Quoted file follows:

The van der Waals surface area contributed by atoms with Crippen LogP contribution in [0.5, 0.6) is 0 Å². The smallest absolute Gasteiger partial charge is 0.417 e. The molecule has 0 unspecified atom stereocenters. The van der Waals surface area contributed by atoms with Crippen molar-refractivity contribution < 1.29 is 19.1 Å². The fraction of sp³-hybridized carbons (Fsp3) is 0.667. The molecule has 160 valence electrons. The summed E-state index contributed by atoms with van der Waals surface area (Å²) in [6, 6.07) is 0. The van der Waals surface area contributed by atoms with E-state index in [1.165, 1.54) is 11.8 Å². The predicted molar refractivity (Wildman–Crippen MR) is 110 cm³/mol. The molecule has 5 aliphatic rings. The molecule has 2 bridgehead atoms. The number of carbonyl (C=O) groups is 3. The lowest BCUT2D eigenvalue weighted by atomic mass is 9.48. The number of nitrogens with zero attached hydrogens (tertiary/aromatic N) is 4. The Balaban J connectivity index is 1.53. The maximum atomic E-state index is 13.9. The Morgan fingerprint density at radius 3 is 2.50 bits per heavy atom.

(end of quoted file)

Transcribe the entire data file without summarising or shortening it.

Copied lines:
The van der Waals surface area contributed by atoms with Crippen LogP contribution in [0.5, 0.6) is 0 Å². The smallest absolute Gasteiger partial charge is 0.417 e. The molecule has 0 unspecified atom stereocenters. The van der Waals surface area contributed by atoms with Crippen molar-refractivity contribution < 1.29 is 19.1 Å². The fraction of sp³-hybridized carbons (Fsp3) is 0.667. The molecule has 160 valence electrons. The summed E-state index contributed by atoms with van der Waals surface area (Å²) in [6, 6.07) is 0. The van der Waals surface area contributed by atoms with E-state index in [1.165, 1.54) is 11.8 Å². The predicted molar refractivity (Wildman–Crippen MR) is 110 cm³/mol. The molecule has 5 aliphatic rings. The molecule has 2 bridgehead atoms. The number of carbonyl (C=O) groups is 3. The lowest BCUT2D eigenvalue weighted by atomic mass is 9.48. The number of nitrogens with zero attached hydrogens (tertiary/aromatic N) is 4. The Balaban J connectivity index is 1.53. The maximum atomic E-state index is 13.9. The Morgan fingerprint density at radius 3 is 2.50 bits per heavy atom.